Amazon Studios head Jennifer Salke looks to grow streamer’s movie business after years of struggles

Jennifer Salke at Amazon’s Culver Studios.
(Chris Frawley / Amazon Studios)

Amazon Studios head Jennifer Salke had just returned to her Beverly Hills home from the Sundance Film Festival, commiserating with her black poodle mix after losing a hard-fought bidding war for the feel-good drama “Brittany Runs a Marathon.”

But then she got a surprise text from an agent showing a photo of the film’s screenwriter, Paul Downs Colaizzo, lying facedown on the floor, despondent because he wanted to work with Amazon.

Salke quickly texted back with a selfie of her and her dog lying on the floor. Soon after, they made a deal for Amazon to pay an estimated $14 million for the worldwide rights to release the movie produced by Tobey Maguire.

“I jumped for joy,” Salke told The Times. “Tears were shed. It’s such a special movie.”


The courtship of “Brittany” is just one example of how Salke — a year into her tenure at Amazon after leaving her job running NBC Entertainment — is trying to turn the e-commerce giant into a formidable force in the movie business after years of struggles. Amazon wants exciting movies and television shows to help drive subscribers to its Amazon Prime service, which gets users free two-day shipping on online goods as well as access to its streaming service.

Under Salke, Amazon’s strategy in both TV and film is to expand beyond art-house fare into more broadly appealing movies and shows, and to carefully populate the service with more material that attracts international audiences. Salke’s aim is to attract producers, directors and writers who want to make both television shows and movies — and who are interested in different ways of releasing films, whether a traditional theatrical release, or a straight-to-streaming rollout.

“The whole thing should be a unified home for talent,” said Salke, 54. “You have a wide variety of taste and ambition with these creators.”

Amazon’s track record in film has been mixed so far. Under the prior regime run by Roy Price and film head Jason Ropell, Amazon had some early successes such as Oscar winner “Manchester by the Sea” and indie comedy hit “The Big Sick.” However, recent efforts, such as horror remake “Suspiria” and “Beautiful Boy,” struggled to attract audiences. Dan Fogelman’s “Life Itself,” acquired by Ropell after Price’s ouster, was a major flop.


Meanwhile, streaming rival Netflix has quickly spent its way to dominance in the streaming-video business, with 139 million paid subscribers (Amazon doesn’t say how many people watch Prime Video, but the audience is believed to be much smaller). Netflix is up for 15 Oscars this month, including 10 for Alfonso Cuaron’s best picture front runner “Roma.” Amazon has three nominations this year for the acclaimed Polish historical drama “Cold War.”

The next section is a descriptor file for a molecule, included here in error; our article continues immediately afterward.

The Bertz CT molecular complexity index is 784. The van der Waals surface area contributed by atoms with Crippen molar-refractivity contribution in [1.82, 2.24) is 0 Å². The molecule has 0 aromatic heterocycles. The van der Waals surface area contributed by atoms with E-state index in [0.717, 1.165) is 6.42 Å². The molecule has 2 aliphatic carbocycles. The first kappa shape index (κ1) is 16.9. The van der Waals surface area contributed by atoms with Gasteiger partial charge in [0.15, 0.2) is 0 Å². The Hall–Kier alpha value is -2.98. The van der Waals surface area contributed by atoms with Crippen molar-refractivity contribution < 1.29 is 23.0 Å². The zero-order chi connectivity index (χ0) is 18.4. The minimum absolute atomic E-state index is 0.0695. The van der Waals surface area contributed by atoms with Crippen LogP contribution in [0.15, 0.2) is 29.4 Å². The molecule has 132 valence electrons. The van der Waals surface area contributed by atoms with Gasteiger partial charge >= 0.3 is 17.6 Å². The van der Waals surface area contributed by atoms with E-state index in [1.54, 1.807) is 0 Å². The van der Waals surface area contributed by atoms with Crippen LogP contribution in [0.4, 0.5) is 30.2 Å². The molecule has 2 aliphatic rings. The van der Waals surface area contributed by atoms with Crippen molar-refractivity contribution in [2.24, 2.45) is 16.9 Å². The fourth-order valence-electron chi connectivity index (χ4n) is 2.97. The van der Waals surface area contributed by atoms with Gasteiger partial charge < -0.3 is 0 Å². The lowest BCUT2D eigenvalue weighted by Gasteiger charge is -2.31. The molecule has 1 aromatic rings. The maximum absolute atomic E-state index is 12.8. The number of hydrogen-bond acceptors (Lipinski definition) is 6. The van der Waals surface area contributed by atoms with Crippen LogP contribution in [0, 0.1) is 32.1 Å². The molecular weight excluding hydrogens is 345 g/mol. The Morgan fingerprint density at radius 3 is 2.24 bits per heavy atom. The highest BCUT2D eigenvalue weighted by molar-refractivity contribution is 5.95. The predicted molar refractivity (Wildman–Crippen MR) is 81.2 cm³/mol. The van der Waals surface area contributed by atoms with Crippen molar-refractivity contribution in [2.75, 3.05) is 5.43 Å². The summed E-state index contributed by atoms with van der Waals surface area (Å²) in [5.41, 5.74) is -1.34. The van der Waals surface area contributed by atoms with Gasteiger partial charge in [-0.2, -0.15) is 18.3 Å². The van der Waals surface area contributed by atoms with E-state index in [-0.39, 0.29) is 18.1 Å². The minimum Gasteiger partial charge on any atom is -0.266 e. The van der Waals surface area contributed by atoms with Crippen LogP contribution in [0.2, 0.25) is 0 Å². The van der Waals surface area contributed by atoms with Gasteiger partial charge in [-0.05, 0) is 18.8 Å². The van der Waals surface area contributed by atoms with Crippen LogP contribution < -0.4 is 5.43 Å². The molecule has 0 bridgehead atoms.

Amazon, run by the world’s richest man, Jeff Bezos, hasn’t been willing to outspend Netflix on content. Los Gatos, Calif.-based Netflix spent up to $15 billion on programming in 2018, according to estimates, far more than the roughly $4.5 billion that Seattle-based Amazon was predicted to spend. And competition for talent is intensifying as Walt Disney Co. and WarnerMedia owner AT&T Inc. prepare to launch their own streaming platforms later this year.

But Amazon’s aggressive moves at Sundance sent a message that the company is not to be counted out. Amazon acquired five movies, spending an eye-catching $46 million on films at the festival. Amazon acquired Mindy Kaling’s workplace comedy “Late Night” ($13 million for U.S. rights) and the documentary “One Child Nation,” about China’s one-child policy. Amazon also bought the drama “Honey Boy,” written by and starring Shia LaBeouf, and “The Report,” a thriller featuring Adam Driver, Annette Bening and Jon Hamm. By comparison, Amazon didn’t buy any movies at Sundance last year.

Attendees took notice.


“What you saw was a group that had a clear strategy,” said film and television producer Joe Pichirallo, who teaches film at New York University’s Tisch School of the Arts, and attended Sundance. “They clearly knew what they wanted to do, and they went out and got it, and it was impressive.”

Amazon has 10 films slated for 2019, compared with eight last year. The studio has high hopes for Mike Leigh-directed “Peterloo,” set for release in April, and “The Aeronauts,” starring Eddie Redmayne and Felicity Jones as two hot-air balloonists.